With the unaccounted investment of Billions of Naira into the Edo Basic Education Sector Transformation (Edo-BEST) programme, EDSG still claims they have produced over 7, 000 digital teachers with impressive learning outcomes in public primary schools across the state – my question is, why does the reality on ground betray their misleading propaganda?
Sadly, most schools in Edo state, lack the adequate number of teachers, while pupils and students receive lessons sitting on bare and dirty floor. A vivid example of this regrettable scenario is the three schools in Igbanke like many other communities across the 192 wards, which still lack a lot even with the noise about EdoBEST achievements. The Igbanke Grammar School; Igbanke Mixed Secondary School and Omolua Mixed Secondary School have no Mathematics and Science teachers.
Also at the 2018 summit, regarding his achievements in the health sector, Obaseki said efforts were being made to revamp 200 healthcare centres across the State. But again the reality today, remains that most communities in Edo State lack good health centers. Where there are structures that are called health centers, there are hardly basic health facilities and personnel. Instructively, the state owned Central Hospital is currently in shambles. Meanwhile, the Stella Obasanjo Hospital has been converted into a mortuary with little or nothing on ground.
In spite of the obvious distance between promises and performance, the governor has said that the State has witnessed tremendous progress in the areas of infrastructure, quality education and job creation, with a policy strategy linking job seekers to trainings and employment opportunities, which have culminated in the creation of 77,200 jobs out of the promised 200,000 jobs. On this particular issue, one would begin to wonder who actually got these opportunities, no be juju be that?
In 2019, the organizers of the third edition of the Alaghodaro Summit posited that the event was to evaluate the progress made by the administration and make projections for the future. This assertion actually bamboozled me because, I keep wondering what’s on ground to really appraise or evaluate? Is it the bad roads littering the state?, insecurity or his timidity in the management of the state affairs?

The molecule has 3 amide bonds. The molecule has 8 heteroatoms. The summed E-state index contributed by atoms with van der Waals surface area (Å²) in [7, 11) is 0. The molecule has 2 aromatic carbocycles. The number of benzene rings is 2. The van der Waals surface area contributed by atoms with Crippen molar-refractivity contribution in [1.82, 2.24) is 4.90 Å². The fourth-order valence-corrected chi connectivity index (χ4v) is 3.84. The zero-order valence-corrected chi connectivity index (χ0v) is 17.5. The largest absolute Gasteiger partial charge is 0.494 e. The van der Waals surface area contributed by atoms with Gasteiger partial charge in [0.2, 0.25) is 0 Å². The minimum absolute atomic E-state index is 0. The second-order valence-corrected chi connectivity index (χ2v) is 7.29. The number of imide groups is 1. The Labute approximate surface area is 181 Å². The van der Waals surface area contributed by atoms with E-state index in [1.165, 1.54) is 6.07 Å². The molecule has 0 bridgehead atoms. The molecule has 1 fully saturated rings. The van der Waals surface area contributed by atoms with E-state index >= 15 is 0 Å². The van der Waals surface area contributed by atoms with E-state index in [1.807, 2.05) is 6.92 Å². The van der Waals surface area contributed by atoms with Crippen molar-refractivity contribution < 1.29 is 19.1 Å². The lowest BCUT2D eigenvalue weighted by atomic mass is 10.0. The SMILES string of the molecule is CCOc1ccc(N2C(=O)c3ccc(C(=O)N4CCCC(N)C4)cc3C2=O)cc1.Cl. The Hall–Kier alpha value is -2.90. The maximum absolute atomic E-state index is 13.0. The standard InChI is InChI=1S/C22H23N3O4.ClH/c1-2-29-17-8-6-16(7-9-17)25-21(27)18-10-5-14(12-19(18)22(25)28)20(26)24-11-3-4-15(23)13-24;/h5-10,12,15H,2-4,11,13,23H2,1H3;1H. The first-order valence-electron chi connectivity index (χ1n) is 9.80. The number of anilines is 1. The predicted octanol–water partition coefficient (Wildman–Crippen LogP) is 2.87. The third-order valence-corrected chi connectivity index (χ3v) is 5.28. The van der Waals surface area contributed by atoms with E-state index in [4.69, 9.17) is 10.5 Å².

Coming to the 2020 edition of Alaghodaro Summit, Obaseki bragged about the progress recorded with Benin Enterprise and Industrial Park, which development he claimed was ongoing including the Benin River Port and the Utesi Industrial Cluster.
What is the progress so far with these developmental rethorics?
Currently, Edo State is ranked the worst performer in terms of accountability in the management of public finance, scoring 3 per cent of the required information in an assessment report (for 2018 fiscal year) that was conducted by the Institute of Chartered Accountants of Nigeria (ICAN).
Edo State scored 5 per cent in 2018 in the same survey but dropped by 2 points in 2019. In terms of non access to information to rate the state’s handling of state funds, Edo State was rated 97 per cent in 2019, and 95 per cent in 2018, while some states like Rivers and Adamawa which recorded 2 per cent each in 2018, recorded significant improvement in public fund management by 37 per cent and 11 per cent respectively.
There is great concern about how accountable and prudent the Governor is in the management of our financial resources. In the past administrations, especially during Oshiomhole’s government, details of spendings were published in the state’s website for citizens to follow and access the progress of governance.
It baffles me and a lot of Edo people that till now the current administration can’t tell us how much has been expended through the white-elephant project called EdoBEST and other projects which are only seen on the pages of newspapers.
In summary, the non achievement under the Obaseki administration is so unprecedented. However, as the journey towards the attainment of a better Edo remains a long walk, one can only wait patiently for this plague which has befallen us to come to an end in the next three years of uncertainty.
Edoko Wilson Edoko writes from Benin City, Edo State.